Each week, we are giving you our weekly report highlighting the top compliance news articles from various industry news publications. We have selected the most relevant and important news articles related to registered investment adviser (RIA) compliance and regulatory issues. This week's recap focuses on the impact midterm elections could have on adviser issues, the surge in scams targeted at elderly investors, and what advisers can learn from the significant record-keeping fines levied by regulators such as the Securities and Exchange Commission (SEC).
Here are our top investment adviser compliance articles for the week of Oct. 14, 2022:
1. Republicans, Democrats could agree on some adviser issues after midterm elections (Author – Mark Schoeff Jr., Investment News)
Upcoming elections may cause significant changes to critical adviser issues. Despite the two parties’ difference of opinion on the SEC agenda and priorities, there remain common points of rule-making which could call for new or amended policies.
“If there is an area for bipartisan rule-making and legislation, it’s in capital formation,” said Christopher Lacovella, chief executive of the American Securities Association.
Another area in which both Democrats and Republicans will likely agree? Retirement savings. However, it seems obvious, not all issues will fall into the expected bipartisan agreement, with topics like ESG remaining hotly contested.
2. Ex-comptroller’s prison term leaves lingering hybrid RIA compliance questions (Author – Tobias Salinger, Financial Planning)
A recent sentencing of an ex-comptroller highlighted the potential risk when bad actors work with or for a hybrid RIA.
“The [hybrid] RIAs often serve as recruiting and growth engines for the wealth managers. The ability to conduct advisory business outside the national firms' directly owned RIAs enables more flexibility and often higher payouts for advisors' practices. However, that setup can also give alleged bad actors more openings for harmful sales tactics or fraud.”
With the sentencing of those involved in the fraud, regulators are putting out a clear message that bad actors will be prosecuted to the fullest extent possible.
3. Investment scams targeting the elderly surge, government agency reports (Author – (Author – Mark Schoeff Jr., Investment News)
Scams targeting older investors are on the rise, with the Federal Trade Commission (FTC) reporting a whopping 213% increase year over year in the dollar amount lost by older investors between 2020 and 2021. What is the cause?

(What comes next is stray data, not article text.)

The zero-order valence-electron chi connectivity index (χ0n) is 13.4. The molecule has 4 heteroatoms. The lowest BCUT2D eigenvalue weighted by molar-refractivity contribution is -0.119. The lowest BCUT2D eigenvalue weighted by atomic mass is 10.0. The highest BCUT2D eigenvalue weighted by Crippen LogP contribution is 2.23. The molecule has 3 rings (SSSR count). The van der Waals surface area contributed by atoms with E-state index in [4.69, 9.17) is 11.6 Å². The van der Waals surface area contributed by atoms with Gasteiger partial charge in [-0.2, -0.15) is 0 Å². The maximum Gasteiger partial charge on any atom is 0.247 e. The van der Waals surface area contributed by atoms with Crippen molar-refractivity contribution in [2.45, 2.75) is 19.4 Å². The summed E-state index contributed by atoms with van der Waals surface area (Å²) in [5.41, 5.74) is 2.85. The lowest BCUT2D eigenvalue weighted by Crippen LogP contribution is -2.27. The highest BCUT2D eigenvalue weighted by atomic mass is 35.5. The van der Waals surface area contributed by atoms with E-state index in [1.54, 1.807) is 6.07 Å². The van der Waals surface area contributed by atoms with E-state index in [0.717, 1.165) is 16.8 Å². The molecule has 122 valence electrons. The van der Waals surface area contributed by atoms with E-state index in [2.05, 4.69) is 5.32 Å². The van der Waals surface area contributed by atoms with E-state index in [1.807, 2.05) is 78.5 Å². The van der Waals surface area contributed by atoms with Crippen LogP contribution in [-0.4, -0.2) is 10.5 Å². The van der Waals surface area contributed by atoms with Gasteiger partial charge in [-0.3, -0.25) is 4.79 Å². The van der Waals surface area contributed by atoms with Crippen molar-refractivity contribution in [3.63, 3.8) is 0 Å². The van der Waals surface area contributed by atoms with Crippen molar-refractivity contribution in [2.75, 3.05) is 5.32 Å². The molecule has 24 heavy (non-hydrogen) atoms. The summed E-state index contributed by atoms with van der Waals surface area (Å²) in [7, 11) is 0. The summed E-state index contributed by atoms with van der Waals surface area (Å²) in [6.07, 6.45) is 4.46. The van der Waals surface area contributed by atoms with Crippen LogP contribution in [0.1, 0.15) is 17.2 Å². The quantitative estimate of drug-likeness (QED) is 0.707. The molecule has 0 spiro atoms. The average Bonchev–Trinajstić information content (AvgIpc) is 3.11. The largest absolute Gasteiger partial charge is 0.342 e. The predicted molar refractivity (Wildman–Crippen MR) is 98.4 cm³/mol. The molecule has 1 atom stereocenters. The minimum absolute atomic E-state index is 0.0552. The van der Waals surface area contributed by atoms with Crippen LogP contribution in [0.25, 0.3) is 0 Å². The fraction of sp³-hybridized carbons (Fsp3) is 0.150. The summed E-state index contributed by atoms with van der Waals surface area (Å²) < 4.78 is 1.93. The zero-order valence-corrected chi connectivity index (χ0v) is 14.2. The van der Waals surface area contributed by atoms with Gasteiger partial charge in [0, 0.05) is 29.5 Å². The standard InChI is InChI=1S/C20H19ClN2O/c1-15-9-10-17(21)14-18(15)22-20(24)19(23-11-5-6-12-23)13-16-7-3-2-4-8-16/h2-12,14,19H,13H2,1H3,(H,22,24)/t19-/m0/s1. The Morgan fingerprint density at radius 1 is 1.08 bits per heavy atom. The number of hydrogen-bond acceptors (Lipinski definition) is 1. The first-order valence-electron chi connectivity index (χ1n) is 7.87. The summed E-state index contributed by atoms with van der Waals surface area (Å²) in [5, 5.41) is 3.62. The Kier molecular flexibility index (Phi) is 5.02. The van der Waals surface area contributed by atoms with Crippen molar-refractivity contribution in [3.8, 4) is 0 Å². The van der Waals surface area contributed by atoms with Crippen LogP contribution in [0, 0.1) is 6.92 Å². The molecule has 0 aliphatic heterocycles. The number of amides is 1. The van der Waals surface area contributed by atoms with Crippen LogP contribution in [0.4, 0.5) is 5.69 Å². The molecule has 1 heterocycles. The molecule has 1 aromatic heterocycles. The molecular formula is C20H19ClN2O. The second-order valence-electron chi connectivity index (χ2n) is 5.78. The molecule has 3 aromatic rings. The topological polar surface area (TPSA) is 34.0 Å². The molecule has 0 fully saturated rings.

“This increase was driven in large part by a surge in reports of losses to cryptocurrency investment scams.”
However, cryptocurrency isn’t the only outlet for scammers looking to defraud elderly investors. Other tactics included:
- Stocks and commodities.
- Rare coins.
Even with the significant increase in monetary losses by the elderly, the FTC believes these scams are underreported. In order to help combat this issue, they plan to hold a webinar Nov. 3 to help educate the public on this very real concern.
4. Is Reg FD Unconstitutional? – SEC Roundup (Authors – Nick Morgan and Tom Zaccaro, Think Advisor)
Join Nick Morgan and Tom Zaccaro as they sit down with Florida International University College of Law Professor Dean Antony Page to discuss the impact and enforcement of Regulation Fair Disclosure.
“This is an unusual regulation,” Page says, “because it either prevents or burdens or compels speech.”
Watch the full episode in the link above.
5. 5 Top Lessons From the WhatsApp Crackdown: Law Firm (Author – Melanie Waddell, Think Advisor)
Regulators, including the SEC and FINRA, are putting their money where their mouth is when it comes to Record-Keeping rules and policies, with combined fines reaching just over $2 billion thus far.
“We expect this to be a continuing focus of the SEC and FINRA staff on examinations, so the time to correct any record-keeping deficiencies relating to off-channel communications is now,” Issa Hanna, partner at Eversheds, told ThinkAdvisor Tuesday in an email.
To help mitigate risk, Eversheds recommended advisers follow these five guidelines:
- Managers should “practice what they preach.”
- Clearly define what is and is not acceptable practice in your policies.
- Ensure your policies are in line with the capabilities of your surveillance and technology platforms.
- Prioritize training and education.
- If a breach has occurred, report it.
Don't forget to check out last week's top RIA compliance news articles that focus on the SEC new marketing rule, the SEC’s record-keeping regulations, the Financial Industry Regulatory Authority’s (FINRA) new continuing education (CE) requirements, and the succession of a financial advisor.